Indexing Strategies for High Performance in MongoDB
Indexes are unique data structures that store a small portion of the collection’s data in an ordered form that is easy to traverse and search efficiently. They point to the document identity and allow you to look up, access, and update data faster. In MongoDB, indexes are used to improve query performance. Indexes improve query performance by speeding up queries, reducing disc I/O and reducing the required resources. Additionally, they support queries such as equality matches, range-based operations, and return sorted results.
MongoDB's most common index types are single-type indexes and compound indexes. There are also multi-key indexes that operate on an array field.
Follow ESR (Equality, Sort, Range) Rule
When using compound indexes, you should apply the ESR rule to determine the order of fields in the index. Compound indexes refer to indexes with different fields and can improve query response time when used appropriately. Always start by adding the fields against which “Equality” queries are run. In this context, “Equality” refers to an exact match of a single value. As such, the index keys for exact matches must come before any other index fields.
The following fields to be indexed should reflect the Sort order of the query. Since “Sort” determines the order of the results, it’s only logical to have it after equality matches to reduce the number of sorted documents. The last fields represent the “Range” of the data to be accessed. It comes after the equality matches to reduce the number of documents scanned. Therefore, you should narrow the range to the smallest possible interval with the desired documents to improve efficiency.
Leverage covered queries whenever possible
Covered queries can be satisfied fully using an index without needing to access the documents. For an index to cover a query, all fields in the query are part of an index. Also, all the fields returned in the results are in the same index, and no fields in the query are equal to null.
The efficiency of covered queries is because they return results from an index without accessing the source documents. This reduces disk I/O, consequently minimizing the data that needs to be transferred over the network. That way, you can improve your overall MongoDB performance.
Deleting unused or redundant indexes
It goes with no saying that deleting unused or redundant indexes can improve MongoDB query performance. Mingo, the leading GUI for MongoDB, is exceptional at identifying unused or redundant indexes. Indexes come with a write performance cost. During query execution, MongoDB considers all relevant indexes and chooses the most optimal index. There is increased overhead in the selection process when there are unused and redundant indexes. Therefore, deleting unused and redundant narrows down the choice for MongoDB, making it focus on the most efficient indexes. This, in turn, increases the query performance.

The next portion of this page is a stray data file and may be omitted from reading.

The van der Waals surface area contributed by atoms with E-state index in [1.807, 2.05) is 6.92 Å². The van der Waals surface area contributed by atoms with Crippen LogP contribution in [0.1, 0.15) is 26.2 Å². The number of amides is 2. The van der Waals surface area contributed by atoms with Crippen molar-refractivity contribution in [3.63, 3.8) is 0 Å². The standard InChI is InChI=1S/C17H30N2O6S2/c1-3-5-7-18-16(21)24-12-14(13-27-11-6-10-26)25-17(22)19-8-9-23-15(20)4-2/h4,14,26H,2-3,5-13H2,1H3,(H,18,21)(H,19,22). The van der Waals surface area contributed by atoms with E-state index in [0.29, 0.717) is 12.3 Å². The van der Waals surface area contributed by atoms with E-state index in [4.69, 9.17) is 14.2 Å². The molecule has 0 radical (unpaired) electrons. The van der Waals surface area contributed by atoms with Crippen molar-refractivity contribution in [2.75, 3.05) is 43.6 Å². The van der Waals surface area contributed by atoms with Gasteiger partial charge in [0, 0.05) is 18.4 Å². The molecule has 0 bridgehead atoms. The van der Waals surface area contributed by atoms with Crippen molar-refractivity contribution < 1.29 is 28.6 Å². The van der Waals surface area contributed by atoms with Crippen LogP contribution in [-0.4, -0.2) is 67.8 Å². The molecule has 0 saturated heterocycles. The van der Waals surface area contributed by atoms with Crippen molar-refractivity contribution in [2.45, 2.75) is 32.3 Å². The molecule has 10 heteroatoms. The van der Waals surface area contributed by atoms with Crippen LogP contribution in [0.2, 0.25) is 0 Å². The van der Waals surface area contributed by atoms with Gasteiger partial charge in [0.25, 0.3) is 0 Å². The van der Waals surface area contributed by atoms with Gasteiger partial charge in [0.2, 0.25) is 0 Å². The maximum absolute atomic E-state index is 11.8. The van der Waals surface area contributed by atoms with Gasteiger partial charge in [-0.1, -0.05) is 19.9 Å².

Mingo offers a simplified way of finding unused indexes in MongoDB. It also offers a simple way to drop unused indexes with one click. Additionally, the chances of dropping the wrong index are reduced since the indexes are highlighted in the “No. of uses” section. The “No. of uses since” section offers additional information on the frequency with which queries in the database utilize indexes. As such, this Mingo section helps you understand an index's significance in your database. This is because regularly used indexes show that they play a vital role in query execution. Mingo also provides you with zero or low usage indexes that end up slowing down the operations. These are the indexes you need to operate to improve query performance.
Substitute case-insensitive regular expressions for case-insensitive index
Case-insensitive indexes are faster than case-insensitive regex and hence should be used. This applies if the sole reason for using regex is case insensitivity. Case-insensitive indexes allow the searching and sorting of text data without regard for their cases. That way, matching documents can be identified based on the identified values. The cost of data computation when sorting text data can also be expensive when the index is case-sensitive. A case-insensitive index, however, will enable you to perform sorted queries without additional operations. As such performance of the queries is enhanced that, involves sorting by test fields. Overall, it is best practice to use case-insensitive indexes as it impacts other factors that are not performance related.
Visualize Index coverage with Mingo
Are you a developer, database admin, data analyst, DevOps engineer, data scientist or system administrator? Mingo is a powerful tool that you can leverage and will not just solve your indexing issues. It has features beyond index coverage visualization that you can use to optimize your MongoDB deployment.
Once you connect to your MongoDB deployment, you should pick out the database you want to analyze on your left-hand side. The databases are below the “New Connection” section. Then select the specific collection for analysis. Under the indexes tab, multiple selections can help you optimize your MongoDB performance. You can visualize the data distribution and have clear instructions on how the indexes cover your data. The effectiveness of the indexes can be determined with ease. That way, you can identify the areas that need improvements.
Are you satisfied with our recommendations? I bet you are. On that note, we strongly urge you to try out Mingo. We assure you that there is no harm in doing so. We are here to simplify your work and increase efficiency while at it. Mingo allows you to visualize your database and make database relations easy. Not to mention the great user experience without having to worry about the security of your data.
Don’t hesitate to take the first step and see the positive impact of Mingo.